So I salvaged what could be salvaged, and it tasted very good.


Sabbath Poem VII, by Wendell Berry

The clearing rests in song and shade
It is a creature made
By old light held in soil and leaf
By human joy and grief
By human work
Fidelity of sight and stroke
By rain, by water on
The parent stone.

We join our work to Heaven's gift
Our hope to what is left
That fields and woods at last agree
In an economy
Of widest worth
High Heaven's Kingdom come on earth
Imagine Paradise.
O Dust, arise!

Wendell Berry has so beautifully expressed the sentiments that are close to my heart; I have nothing to add. This is part of his Sabbath Poem collection, published in 1982.



It's nearly 7am. Mist blankets the hills near Entebbe, fading softly into the lush green of the trees. A deep red dirt road--one of the few traces of Western civilization evident from 15000 feet up in the air--cuts through the land. The snowflake frost on the outside of my airplane window melts fast as we drop down into the warm humidity of a southern Ugandan morning. I promise myself I'll never forget this moment, this feeling, this landscape. The plane is dropping fast now, speeding over schools, houses, unfinished buildings--so many unfinished buildings. Suddenly, we're on top of Lake Victoria's cool, greenish expanse, and then we're right over the runway. I wonder briefly if it's gotten any bumpier, but before I can brace myself we're down. The engine roars as we slow and taxi to a stop. Sleepy-eyed people stand, stretch, pull out luggage, speak in Luganda to their neighbors. The loud Ohio State fan sitting next to me complains that he still has a four hour trip to Mogadishu. I shrug and say it's about the same to Mbale, and we start down the narrow strip of carpet between seats. A minute later, I'm walking through a yellow tunnel with a stairway leading to the ground. The scent of cook-fires and morning freshness greets me. Birds whose songs I haven't heard in a year are chattering all around. A cicada screams brashly in the distance. As I go down the steps, important-looking Ugandans with name badges mill around, not visibly accomplishing anything. I take a deep breath and step out onto the tarmac.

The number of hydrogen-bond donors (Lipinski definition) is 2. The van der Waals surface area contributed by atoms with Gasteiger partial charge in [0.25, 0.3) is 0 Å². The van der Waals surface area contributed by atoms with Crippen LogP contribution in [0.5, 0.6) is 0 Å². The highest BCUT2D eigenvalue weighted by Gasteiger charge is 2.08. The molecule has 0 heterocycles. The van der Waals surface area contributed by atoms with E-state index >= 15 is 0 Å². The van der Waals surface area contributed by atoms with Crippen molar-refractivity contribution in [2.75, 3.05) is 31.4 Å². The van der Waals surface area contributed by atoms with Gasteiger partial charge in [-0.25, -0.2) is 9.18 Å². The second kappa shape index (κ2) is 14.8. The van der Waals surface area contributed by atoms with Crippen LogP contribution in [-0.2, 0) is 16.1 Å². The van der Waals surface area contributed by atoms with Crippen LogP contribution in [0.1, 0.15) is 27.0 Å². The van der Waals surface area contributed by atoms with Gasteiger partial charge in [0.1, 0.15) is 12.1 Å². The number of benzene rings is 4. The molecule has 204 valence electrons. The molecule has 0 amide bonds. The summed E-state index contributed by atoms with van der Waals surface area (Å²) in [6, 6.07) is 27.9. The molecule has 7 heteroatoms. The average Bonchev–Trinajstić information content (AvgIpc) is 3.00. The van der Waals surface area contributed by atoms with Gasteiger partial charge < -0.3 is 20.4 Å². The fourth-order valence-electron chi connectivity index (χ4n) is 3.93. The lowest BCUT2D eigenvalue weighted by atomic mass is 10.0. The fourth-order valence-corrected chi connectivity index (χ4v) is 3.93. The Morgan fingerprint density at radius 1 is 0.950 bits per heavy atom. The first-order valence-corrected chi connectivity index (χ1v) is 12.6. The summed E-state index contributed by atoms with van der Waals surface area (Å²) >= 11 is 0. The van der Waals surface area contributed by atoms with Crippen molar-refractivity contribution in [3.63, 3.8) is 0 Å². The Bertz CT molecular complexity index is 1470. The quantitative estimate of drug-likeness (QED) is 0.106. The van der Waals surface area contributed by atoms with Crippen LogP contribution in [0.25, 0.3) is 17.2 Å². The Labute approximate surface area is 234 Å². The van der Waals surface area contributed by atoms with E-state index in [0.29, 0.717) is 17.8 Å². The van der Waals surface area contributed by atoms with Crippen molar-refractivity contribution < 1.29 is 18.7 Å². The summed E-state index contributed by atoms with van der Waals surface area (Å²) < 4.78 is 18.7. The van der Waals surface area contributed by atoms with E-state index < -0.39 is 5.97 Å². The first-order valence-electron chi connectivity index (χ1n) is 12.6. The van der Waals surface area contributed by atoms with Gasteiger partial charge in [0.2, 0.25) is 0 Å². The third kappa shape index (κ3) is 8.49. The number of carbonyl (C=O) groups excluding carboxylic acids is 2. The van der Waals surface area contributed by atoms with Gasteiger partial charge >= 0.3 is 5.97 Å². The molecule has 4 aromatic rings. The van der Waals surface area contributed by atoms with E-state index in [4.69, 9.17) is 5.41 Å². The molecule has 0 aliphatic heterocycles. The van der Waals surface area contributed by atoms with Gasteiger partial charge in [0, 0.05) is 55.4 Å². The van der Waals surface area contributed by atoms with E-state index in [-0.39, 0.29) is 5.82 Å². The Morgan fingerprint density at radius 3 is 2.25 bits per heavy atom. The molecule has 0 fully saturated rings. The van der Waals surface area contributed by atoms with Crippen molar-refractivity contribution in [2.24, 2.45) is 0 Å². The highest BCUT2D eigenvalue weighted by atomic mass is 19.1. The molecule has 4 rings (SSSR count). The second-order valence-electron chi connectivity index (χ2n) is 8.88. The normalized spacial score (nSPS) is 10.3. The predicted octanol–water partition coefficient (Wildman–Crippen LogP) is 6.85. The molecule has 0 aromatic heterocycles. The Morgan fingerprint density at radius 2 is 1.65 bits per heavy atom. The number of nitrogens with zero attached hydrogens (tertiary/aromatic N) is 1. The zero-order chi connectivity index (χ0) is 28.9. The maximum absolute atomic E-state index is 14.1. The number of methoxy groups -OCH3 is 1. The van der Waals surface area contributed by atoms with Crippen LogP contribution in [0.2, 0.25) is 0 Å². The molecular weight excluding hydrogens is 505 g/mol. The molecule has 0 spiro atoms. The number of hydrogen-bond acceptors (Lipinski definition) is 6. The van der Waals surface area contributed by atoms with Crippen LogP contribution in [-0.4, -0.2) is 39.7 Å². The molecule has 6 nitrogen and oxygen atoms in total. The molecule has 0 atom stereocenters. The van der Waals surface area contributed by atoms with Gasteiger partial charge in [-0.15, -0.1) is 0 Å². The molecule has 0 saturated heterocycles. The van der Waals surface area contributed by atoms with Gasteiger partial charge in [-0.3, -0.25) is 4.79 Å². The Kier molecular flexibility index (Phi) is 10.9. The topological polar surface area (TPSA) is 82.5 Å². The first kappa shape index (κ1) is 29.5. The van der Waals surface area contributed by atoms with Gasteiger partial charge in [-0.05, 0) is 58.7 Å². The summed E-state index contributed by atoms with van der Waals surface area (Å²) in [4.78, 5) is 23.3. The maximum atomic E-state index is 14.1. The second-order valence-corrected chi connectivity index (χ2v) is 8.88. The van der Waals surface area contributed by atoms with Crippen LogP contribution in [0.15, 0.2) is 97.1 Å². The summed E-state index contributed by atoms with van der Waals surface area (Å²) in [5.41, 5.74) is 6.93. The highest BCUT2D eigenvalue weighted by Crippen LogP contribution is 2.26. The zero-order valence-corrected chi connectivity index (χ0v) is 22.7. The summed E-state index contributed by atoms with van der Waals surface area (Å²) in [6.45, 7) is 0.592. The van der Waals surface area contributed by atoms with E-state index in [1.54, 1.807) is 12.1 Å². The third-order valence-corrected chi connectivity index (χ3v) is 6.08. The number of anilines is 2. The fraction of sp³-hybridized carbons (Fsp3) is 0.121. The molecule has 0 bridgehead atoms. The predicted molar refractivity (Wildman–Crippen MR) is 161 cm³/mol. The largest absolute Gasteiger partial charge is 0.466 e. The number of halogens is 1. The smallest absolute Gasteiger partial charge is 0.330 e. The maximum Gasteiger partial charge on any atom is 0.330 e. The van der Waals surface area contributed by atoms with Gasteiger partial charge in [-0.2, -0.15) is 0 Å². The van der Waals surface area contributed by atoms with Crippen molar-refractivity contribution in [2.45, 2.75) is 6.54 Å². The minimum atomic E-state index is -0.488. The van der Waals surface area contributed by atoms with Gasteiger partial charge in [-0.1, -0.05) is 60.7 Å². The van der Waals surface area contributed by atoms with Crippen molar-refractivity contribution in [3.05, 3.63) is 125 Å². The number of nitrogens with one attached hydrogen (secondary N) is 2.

I'm home.


packing didactically

Lessons learned while packing:

-Sewing boxes shut with twine is perhaps not as effective as using tape.

-If you're going to try sewing your boxes shut, make sure you have a good thimble. Pushing a needle through cardboard without one is painful.

-The best thing about packing the last bits of miscellaneous stuff is the opportunity to use the word "miscellany."

-Shoving your hand into a trash can which contains a broken glass french press jar is a bad idea.

If you're like me, remember these things. If you aren't like me, then continue to exercise the common sense that sets you apart from me.



I've been on one continent for a year--far too long--and I can feel the restlessness rising. I can't wait for the bustle of the airport, the sinking feeling of the plane taking off, the insane heart-in-my-throat anticipation of landing with the knowledge that a joyful reunion is only a stroll through customs away. I'm impatient with mundanity, ready for an adventure, trying to avoid packing and somehow hoping that everything will jump into boxes of its own accord. I'm tired of saying goodbyes, ready to just move on, get started with something new.

I'm going home. Uganda-home. It won't be the same. I'm scared. I can't wait. Have I changed? Has it? Have they? Are the roads better? Worse? Does Daawat still have the best naan? Does it still get palak paneer and malai kafta mixed up half the time? Is MTN still the Missing Telephone Network? Will the water taste funny? Are fresh chapatis on the side of the road at 6pm as good as I remember? Will I remember to say trousers instead of pants?

And my real questions: Am I going home? Or will I find myself just as surely an mgeni among wananchi in Uganda as I am state-side?